The Captivity of the Mind to Christ

Prebendary Whitefoord
1895 Expository Times  
THE phraseology of this passage of St. Paul's second letter to the Corinthians 1 shows that his mind was full, as so often elsewhere, of military scenes and exploits, of camps and campaigns, of siege and battlefield, of conquest and defeat. Illustrations such as these were not only very real to the apostle, but had the advantage of being very readily apprehended by those to whom he wrote. When he used such figures, his language was bound to be understood, and by none more easily than by these
more » ... mbers of the Church of the city of Corinth. These he has in his mind's eye here, earnest and devout, striving in concert for the faith of the gospel. The enterprise before them, defensive and offensive, was no light one. In Corinth the enemies of the faith were strong in numbers, diverse in character and method of assault; but while all were bitter, some were plainly hostile, others were crafty and insidious. Here were those of Jewish antecedents, with all the prejudice of class and race ; here the philosophers, falsely so called, with their inconsistent refusal to address themselves to the consideration of a fresh basis for ethics ; and here those who detested the gospel because its message of peace was only for men of God's good pleasure, and offered no terms with moral evil. What an enterprise was implied in the imperative duty of the Corinthian converts to bring all such into Christ's service, to win them or restore them to God through Him ! Here it is that the apostle emphasises a suggestion made not infrequently elsewhere. The very minds of such aliens to the faith were to be recovered and enlisted into the one great service, Every idea and conception, every intention and mental purpose was, as it were, to be caught, arrested, and then pressed into the new allegiance. The very minds of men once so hostile to Christ were to be captured, and to render to Him in sacred tasks and holy efforts a willing, glad obedience. In this passage St. Paul is not so much regarding that internal conflict, with which he has made us elsewhere 2 so familiar, which lies in the desire to do good amid the constraining presence of evil impulse, as that external struggle and warfare in which Christians worthy of the name must share when men have to be won to the Master's cause.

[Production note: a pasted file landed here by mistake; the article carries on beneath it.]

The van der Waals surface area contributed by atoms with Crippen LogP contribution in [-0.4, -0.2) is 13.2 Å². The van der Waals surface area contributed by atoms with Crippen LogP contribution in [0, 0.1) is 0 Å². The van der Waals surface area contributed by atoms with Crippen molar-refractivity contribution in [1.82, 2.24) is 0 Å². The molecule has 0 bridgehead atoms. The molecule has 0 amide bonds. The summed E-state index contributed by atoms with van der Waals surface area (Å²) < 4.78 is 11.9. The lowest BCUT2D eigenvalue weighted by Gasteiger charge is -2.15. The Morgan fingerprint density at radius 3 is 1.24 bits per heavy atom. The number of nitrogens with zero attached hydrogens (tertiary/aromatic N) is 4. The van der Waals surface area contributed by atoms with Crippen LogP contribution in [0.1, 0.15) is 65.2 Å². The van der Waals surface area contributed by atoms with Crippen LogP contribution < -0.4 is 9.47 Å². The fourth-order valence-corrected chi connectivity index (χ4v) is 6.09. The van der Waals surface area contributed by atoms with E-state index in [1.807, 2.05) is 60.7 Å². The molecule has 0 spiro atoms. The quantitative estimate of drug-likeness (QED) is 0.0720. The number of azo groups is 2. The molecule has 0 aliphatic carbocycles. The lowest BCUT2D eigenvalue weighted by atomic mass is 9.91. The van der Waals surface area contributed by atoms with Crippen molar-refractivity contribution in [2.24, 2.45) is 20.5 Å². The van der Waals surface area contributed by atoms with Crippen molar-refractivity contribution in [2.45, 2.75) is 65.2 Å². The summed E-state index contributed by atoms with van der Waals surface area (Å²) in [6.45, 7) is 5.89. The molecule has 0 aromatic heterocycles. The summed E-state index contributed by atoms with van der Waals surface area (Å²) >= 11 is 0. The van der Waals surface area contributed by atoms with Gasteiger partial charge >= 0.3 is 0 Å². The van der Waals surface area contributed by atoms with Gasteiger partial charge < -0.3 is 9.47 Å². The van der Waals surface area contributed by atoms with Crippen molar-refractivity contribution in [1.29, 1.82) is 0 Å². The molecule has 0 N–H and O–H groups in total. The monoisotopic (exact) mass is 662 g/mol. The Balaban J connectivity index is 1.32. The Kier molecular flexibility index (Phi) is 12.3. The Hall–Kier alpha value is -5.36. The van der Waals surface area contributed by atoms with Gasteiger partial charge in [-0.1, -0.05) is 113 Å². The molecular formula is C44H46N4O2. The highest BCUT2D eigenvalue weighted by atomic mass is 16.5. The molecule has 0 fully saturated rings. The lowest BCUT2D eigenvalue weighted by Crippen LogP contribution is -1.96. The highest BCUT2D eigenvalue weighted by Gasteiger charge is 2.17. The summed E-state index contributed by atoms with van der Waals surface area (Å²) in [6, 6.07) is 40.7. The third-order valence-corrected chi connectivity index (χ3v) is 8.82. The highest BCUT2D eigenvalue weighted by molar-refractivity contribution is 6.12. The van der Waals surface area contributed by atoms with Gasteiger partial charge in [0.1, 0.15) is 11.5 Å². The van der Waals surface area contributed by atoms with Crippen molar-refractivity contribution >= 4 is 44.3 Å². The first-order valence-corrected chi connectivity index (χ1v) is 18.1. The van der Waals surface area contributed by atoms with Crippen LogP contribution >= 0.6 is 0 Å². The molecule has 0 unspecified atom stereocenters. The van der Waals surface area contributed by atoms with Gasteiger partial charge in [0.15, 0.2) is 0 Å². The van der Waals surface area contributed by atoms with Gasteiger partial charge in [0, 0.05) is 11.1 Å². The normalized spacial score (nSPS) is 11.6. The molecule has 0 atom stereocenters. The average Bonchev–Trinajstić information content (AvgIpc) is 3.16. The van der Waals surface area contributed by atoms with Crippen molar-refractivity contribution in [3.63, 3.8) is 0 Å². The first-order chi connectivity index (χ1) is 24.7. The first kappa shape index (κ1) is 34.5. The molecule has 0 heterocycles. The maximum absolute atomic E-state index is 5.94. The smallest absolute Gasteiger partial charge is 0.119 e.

doi:10.1177/001452469500601102 fatcat:c5yuuyp6mrbq5hnt4n3tw6wds4